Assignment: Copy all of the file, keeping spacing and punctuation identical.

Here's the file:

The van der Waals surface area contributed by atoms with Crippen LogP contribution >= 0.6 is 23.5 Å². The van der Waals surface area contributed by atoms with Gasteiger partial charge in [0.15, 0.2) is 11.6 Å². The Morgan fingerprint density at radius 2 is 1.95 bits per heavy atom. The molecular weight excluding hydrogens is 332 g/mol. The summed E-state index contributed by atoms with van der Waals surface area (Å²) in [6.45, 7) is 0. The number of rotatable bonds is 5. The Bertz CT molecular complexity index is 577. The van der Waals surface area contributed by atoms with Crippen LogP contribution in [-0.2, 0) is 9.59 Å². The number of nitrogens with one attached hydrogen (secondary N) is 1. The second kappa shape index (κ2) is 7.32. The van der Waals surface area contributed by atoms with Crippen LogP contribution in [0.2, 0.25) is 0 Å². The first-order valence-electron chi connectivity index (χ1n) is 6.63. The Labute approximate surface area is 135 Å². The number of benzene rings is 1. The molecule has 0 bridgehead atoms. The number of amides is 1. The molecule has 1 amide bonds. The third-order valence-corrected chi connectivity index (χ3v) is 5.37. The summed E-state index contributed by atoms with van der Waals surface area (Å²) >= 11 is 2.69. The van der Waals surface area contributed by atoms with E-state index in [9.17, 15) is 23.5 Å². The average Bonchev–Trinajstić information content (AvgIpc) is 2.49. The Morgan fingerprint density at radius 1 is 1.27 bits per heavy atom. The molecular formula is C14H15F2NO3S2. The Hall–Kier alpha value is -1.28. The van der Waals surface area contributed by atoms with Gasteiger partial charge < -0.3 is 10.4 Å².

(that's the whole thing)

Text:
The van der Waals surface area contributed by atoms with Crippen LogP contribution >= 0.6 is 23.5 Å². The van der Waals surface area contributed by atoms with Gasteiger partial charge in [0.15, 0.2) is 11.6 Å². The Morgan fingerprint density at radius 2 is 1.95 bits per heavy atom. The molecular weight excluding hydrogens is 332 g/mol. The summed E-state index contributed by atoms with van der Waals surface area (Å²) in [6.45, 7) is 0. The number of rotatable bonds is 5. The Bertz CT molecular complexity index is 577. The van der Waals surface area contributed by atoms with Crippen LogP contribution in [-0.2, 0) is 9.59 Å². The number of nitrogens with one attached hydrogen (secondary N) is 1. The second kappa shape index (κ2) is 7.32. The van der Waals surface area contributed by atoms with Crippen LogP contribution in [0.2, 0.25) is 0 Å². The first-order valence-electron chi connectivity index (χ1n) is 6.63. The Labute approximate surface area is 135 Å². The number of benzene rings is 1. The molecule has 0 bridgehead atoms. The number of amides is 1. The molecule has 1 amide bonds. The third-order valence-corrected chi connectivity index (χ3v) is 5.37. The summed E-state index contributed by atoms with van der Waals surface area (Å²) >= 11 is 2.69. The van der Waals surface area contributed by atoms with E-state index in [9.17, 15) is 23.5 Å². The average Bonchev–Trinajstić information content (AvgIpc) is 2.49. The Morgan fingerprint density at radius 1 is 1.27 bits per heavy atom. The molecular formula is C14H15F2NO3S2. The Hall–Kier alpha value is -1.28. The van der Waals surface area contributed by atoms with Gasteiger partial charge < -0.3 is 10.4 Å².